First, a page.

|Bannack in the 1860s. Montana Historical Society Photograph Archives, 940-703|
Wednesday, March 12, 2014
They Lost a Claim
Hope Mommer tells a story in her biography Look Out West: Here Comes Robert Dempsey about an opportunity Robert Dempsey's little daughters lost. Dempsey was a well-known horse trader with a large extended family. The Dempseys arrived at Bannack at the height of the gold rush. They settled in a log cabin outside the gold camp while the hired hands lived in elkskin lodges, tending the livestock, and watching the miners in their frantic search for gold. The Dempsey daughters, ten-year-old Maggie and eight-year-old Mary, also watched the miners panning in Grasshopper Creek. Maggie studied the procedure. She and her sister found a spot along the creek, and imitated the miners, slushing and swirling water and gravel around in a pan. Their work paid off, and suddenly the girls saw something yellow and gleaming. They had found gold! They ran to the cabin to show their father. He got very excited. Dempsey was an Irishman, and exclaimed in his thick brogue, “On Maggie, me darl’n, to be sure it’s gold! I’ll be gone to file me daughter’s gold claim.” And Dempsey immediately set off for town to file a claim on his daughters’ behalf.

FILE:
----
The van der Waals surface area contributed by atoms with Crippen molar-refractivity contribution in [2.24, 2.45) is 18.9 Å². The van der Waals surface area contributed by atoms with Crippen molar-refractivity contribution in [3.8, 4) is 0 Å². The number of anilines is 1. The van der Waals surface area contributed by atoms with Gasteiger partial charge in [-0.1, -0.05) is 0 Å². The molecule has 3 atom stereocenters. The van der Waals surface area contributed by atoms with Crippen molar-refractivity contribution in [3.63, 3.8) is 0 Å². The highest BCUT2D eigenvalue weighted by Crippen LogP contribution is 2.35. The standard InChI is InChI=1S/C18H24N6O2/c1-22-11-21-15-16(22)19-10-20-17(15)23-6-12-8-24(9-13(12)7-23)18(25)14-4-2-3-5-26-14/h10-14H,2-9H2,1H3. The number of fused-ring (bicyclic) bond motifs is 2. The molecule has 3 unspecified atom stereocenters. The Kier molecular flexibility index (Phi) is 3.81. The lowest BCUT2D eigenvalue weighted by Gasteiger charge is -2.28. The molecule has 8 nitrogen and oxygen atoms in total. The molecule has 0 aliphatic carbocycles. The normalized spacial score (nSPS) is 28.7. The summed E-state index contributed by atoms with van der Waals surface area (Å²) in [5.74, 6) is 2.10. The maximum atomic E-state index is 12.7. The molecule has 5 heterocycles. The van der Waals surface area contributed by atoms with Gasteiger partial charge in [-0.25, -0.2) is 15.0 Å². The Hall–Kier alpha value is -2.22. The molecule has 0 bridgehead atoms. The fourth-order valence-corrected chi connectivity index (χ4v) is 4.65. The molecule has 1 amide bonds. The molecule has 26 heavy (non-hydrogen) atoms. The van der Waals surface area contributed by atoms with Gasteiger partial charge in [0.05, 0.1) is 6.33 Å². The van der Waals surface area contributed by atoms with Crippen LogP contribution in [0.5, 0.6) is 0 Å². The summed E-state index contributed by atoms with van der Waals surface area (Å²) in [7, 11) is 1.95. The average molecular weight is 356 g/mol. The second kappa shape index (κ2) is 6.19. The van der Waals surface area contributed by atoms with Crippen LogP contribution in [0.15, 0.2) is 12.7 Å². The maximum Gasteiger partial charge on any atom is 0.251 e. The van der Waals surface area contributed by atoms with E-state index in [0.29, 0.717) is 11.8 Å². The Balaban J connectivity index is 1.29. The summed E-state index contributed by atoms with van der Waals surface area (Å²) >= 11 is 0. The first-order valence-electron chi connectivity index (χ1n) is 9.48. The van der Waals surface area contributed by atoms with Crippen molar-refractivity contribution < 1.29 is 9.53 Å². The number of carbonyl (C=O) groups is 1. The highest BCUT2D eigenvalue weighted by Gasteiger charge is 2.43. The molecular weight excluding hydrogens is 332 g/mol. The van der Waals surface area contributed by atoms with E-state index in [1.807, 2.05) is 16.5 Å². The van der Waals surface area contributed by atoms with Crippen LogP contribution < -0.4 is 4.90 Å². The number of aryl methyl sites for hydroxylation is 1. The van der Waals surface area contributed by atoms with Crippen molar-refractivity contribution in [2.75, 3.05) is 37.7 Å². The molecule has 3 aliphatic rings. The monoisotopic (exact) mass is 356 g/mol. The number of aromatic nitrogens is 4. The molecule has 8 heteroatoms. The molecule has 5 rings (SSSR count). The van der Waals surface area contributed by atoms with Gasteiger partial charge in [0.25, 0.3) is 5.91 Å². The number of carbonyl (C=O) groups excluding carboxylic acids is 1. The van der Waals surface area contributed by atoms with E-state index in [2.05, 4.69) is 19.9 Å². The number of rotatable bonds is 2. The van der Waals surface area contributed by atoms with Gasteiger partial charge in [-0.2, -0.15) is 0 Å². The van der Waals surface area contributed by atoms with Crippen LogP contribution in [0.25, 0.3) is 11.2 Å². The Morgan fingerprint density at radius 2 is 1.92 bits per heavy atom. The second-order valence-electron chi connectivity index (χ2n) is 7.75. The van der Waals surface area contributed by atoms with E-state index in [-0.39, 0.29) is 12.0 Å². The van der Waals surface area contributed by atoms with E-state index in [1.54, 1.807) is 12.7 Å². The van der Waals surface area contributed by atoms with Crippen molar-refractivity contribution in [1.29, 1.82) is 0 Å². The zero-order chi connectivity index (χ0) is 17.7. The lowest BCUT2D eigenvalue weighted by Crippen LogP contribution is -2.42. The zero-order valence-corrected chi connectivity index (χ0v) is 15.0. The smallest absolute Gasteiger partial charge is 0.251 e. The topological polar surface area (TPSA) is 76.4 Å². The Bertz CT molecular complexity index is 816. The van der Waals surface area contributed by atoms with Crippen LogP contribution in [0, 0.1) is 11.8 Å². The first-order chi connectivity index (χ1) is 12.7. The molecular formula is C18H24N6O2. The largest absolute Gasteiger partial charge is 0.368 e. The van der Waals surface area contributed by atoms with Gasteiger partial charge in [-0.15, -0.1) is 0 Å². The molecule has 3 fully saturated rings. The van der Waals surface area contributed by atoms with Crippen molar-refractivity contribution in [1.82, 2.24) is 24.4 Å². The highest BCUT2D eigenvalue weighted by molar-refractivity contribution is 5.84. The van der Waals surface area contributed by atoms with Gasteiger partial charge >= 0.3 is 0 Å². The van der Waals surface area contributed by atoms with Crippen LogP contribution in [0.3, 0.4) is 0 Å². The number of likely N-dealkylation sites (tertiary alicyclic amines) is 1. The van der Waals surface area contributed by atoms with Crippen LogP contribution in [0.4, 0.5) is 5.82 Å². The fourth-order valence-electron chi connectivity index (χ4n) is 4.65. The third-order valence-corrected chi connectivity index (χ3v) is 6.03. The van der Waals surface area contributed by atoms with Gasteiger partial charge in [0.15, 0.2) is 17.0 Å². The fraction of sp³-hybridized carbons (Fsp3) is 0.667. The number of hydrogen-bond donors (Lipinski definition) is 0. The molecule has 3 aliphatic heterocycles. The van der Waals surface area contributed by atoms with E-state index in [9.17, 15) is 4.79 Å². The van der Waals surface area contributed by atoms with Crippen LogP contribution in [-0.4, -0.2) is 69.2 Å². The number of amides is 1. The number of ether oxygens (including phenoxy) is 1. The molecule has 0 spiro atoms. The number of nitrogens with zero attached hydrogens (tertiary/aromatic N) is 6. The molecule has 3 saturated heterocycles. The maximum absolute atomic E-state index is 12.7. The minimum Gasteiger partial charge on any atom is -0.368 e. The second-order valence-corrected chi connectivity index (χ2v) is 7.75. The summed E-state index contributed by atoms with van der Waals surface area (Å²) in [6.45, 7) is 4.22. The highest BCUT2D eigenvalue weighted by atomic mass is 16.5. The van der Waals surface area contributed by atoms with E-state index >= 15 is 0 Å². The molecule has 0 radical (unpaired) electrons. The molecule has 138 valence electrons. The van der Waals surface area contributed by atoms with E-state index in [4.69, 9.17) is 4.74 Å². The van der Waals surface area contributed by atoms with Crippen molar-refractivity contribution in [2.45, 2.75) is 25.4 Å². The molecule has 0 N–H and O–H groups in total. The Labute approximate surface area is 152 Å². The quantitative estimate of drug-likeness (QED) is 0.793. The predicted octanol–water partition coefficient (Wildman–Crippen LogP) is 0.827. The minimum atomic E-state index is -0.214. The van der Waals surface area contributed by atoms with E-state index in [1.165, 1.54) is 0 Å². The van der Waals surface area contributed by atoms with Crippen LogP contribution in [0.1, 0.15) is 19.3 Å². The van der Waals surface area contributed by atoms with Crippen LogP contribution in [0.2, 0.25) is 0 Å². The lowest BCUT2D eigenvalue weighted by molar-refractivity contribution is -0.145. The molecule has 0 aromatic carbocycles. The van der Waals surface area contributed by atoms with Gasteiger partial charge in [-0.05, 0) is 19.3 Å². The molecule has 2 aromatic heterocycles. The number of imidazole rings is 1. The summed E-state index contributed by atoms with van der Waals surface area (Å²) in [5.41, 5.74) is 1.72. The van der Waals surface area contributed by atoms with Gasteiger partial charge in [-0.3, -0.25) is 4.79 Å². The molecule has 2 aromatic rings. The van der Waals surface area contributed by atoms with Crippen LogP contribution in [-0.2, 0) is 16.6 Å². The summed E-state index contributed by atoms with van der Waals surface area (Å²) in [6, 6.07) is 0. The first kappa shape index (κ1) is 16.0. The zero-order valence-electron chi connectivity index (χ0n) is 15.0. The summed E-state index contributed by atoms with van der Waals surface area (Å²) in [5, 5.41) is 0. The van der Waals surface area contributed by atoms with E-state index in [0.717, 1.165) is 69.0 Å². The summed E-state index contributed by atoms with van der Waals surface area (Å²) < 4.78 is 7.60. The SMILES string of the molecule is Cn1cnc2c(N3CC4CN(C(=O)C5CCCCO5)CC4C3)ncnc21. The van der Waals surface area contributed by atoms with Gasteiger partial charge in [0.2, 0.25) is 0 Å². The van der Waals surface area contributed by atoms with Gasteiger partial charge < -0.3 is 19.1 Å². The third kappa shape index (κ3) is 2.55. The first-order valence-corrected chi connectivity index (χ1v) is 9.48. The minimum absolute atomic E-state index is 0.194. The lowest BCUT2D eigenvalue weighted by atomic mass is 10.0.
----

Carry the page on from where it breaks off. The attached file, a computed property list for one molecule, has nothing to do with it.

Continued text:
But before Robert Dempsey reached the claim office, he stopped off at one of the numerous watering holes to have a wee nip or two in celebration. So proud was he of Maggie and Mary and their great discovery, the whiskey loosened his tongue. He began to brag about it. Miners kept a watchful eye and an open ear for such casual talk, and were known to take advantage. In this case, some other miner overheard the Irishman telling his friends about Maggie’s gold and the location of the discovery. The miner made a beeline for the claim office, filing on what should have been the little Dempsey girls’ claim. When Dempsey finally arrived at the land office, the claim had already been taken.